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Performance test comms criticised

ASIC is warning super trustees to ensure they communicate upcoming performance test outcomes correctly to members, saying some of the funds that failed the test last year also failed to adequately inform members.

The regulator has reviewed the performance test communications sent by the 12 trustees of the 13 failed products, finding that trustees generally complied with the legal obligations to notify members - but some, it says, may have risked confusing or misleading members.

According to ASIC, seven trustees had general issues with the quality of their communications while six had issues with the mandatory disclosures required of them.

Some trustees published the notification of the failure on a page on their website that was less likely to be visited by someone interested in the product rather than the homepage, or chose to place more emphasis on other performance measures, such as recent positive performance.

In some cases, trustees saw the communications as an opportunity to criticise aspects of the test to suggest it was not relevant to the product that was failed, ASIC said.

Further, ASIC said: "Our review suggested that often the primary aim of trustees whose product failed the test was to retain members, even if this involved using communication strategies that potentially undermined good decision making by individual members."

In some cases, attempts to retain members also bordered on providing financial advice, ASIC noted.

Getting into specifics, the regulator said one trustee used other ratings and rankings to promote performance.

"A trustee whose product failed the performance test described it as 'top rated'. The trustee displayed an image of a 'five-star' award received for the product with the words 'you can have peace of mind knowing that your super is in great hands', without disclosing that the product had failed the test. The Product Disclosure Statement (PDS) also had an image of a tick of approval," ASIC's review states.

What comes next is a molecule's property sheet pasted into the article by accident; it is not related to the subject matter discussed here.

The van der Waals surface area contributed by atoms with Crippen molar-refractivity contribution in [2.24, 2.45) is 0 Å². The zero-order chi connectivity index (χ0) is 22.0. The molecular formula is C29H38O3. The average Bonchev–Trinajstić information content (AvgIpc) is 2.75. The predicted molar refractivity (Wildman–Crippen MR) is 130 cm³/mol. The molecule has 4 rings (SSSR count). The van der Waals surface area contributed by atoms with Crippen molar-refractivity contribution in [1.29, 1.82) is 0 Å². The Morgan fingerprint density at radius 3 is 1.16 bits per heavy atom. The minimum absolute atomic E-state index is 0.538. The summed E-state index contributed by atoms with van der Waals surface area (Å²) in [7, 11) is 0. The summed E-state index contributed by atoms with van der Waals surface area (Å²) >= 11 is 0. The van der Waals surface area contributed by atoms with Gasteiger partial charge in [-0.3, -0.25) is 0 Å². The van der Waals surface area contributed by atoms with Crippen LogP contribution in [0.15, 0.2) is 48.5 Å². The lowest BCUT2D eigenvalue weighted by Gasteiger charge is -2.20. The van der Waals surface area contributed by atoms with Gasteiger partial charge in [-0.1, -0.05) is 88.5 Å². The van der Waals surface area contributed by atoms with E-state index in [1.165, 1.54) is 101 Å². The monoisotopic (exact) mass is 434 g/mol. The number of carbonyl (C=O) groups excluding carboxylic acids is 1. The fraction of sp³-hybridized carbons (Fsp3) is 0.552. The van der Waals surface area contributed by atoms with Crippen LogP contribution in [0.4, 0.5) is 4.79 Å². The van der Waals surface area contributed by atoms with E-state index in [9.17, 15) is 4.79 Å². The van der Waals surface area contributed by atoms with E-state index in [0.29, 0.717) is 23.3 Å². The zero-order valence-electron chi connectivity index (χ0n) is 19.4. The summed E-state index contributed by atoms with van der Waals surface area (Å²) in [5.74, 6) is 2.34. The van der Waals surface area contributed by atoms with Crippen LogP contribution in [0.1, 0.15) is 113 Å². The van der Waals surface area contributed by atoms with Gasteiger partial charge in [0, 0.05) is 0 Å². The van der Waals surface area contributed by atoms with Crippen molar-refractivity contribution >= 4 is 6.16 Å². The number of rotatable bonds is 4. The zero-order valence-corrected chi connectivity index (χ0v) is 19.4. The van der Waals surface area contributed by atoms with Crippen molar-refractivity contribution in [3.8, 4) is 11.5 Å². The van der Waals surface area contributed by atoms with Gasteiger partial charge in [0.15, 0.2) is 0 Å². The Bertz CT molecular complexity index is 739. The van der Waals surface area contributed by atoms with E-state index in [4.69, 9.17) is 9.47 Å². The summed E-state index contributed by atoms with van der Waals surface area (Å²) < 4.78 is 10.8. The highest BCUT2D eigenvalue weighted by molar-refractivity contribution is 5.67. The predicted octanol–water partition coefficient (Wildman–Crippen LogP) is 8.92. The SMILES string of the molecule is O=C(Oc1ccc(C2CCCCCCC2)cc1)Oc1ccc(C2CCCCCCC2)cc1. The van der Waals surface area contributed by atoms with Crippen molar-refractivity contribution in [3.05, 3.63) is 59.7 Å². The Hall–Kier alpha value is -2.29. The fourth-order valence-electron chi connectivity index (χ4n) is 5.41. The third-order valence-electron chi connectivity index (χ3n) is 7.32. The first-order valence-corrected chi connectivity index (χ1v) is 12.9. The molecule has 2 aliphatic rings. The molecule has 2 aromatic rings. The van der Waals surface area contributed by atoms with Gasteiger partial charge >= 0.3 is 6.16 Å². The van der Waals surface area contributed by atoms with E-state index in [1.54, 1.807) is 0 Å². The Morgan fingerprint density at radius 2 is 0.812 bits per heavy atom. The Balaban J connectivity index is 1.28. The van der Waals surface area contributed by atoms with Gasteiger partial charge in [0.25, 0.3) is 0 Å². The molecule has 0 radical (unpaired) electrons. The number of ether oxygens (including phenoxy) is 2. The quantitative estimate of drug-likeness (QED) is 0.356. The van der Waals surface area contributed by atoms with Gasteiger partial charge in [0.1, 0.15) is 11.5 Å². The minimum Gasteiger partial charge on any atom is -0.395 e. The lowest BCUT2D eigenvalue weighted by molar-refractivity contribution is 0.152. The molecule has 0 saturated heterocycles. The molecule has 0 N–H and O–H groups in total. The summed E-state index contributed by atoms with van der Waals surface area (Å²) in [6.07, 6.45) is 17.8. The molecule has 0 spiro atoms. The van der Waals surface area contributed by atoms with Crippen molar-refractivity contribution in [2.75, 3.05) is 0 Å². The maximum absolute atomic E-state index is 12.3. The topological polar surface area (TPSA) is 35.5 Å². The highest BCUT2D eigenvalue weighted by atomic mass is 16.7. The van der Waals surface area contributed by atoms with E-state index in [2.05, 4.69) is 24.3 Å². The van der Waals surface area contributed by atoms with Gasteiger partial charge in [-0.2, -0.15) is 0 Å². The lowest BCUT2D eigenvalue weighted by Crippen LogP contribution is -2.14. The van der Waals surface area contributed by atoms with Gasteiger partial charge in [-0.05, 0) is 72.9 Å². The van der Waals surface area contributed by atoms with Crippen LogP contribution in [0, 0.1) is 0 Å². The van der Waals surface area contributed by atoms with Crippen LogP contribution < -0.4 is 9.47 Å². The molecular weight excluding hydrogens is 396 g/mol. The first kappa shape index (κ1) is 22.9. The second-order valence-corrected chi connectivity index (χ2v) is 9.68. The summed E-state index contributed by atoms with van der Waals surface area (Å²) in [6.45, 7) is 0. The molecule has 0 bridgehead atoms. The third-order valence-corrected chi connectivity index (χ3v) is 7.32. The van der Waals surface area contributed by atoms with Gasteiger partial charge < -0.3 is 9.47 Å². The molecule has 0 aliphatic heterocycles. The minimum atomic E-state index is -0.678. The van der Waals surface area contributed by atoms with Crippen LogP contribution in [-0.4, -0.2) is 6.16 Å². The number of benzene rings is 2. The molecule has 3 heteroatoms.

In another instance, ASIC said: "A trustee whose product failed the performance test answered an FAQ about why its product was 'underperforming' by referring to its performance against its own percentage return above inflation target, and without reference to the test."

Other issues raised by ASIC related to ongoing disclosure and included a trustee that used a banner at the top of its homepage to communicate the failure, knowing this banner was used regularly for various information and would be updated in due course.

ASIC also reviewed communications sent by third parties, including an instance in which unions connected with two of the funds that had products fail contacted union members. In turn, ASIC contacted the unions reminding them financial services laws apply to them in terms of member communications and that they be careful not to provide unlicensed financial advice or make misleading representations about products.

"We also raised this issue with a peak union representative body, so our concerns were communicated more generally throughout the industry," ASIC said.

ASIC commissioner Danielle Press said the performance test supports transparency of product performance for members so they can make more informed investment decisions.

"Trustees should act in their members' best financial interests by being transparent about the performance of their product. They should communicate their performance test results to members in a balanced, clear and factual way," she said.

"Communication strategies that don't prominently disclose the test result or obscure the importance of a failed result in some way are not acceptable."

She added that where ASIC feels suitable, particularly in the case of a product's second failure, it will take appropriate action to protect consumers.

As at June 15, all but three funds with products that were failed last year have since merged or made plans to. The three that haven't are AMG Super, Colonial First State's FirstChoice and Commonwealth Bank Group Super.

Read more: ASICAMG SuperColonial First StateCommonwealth Bank Group SuperFirstChoice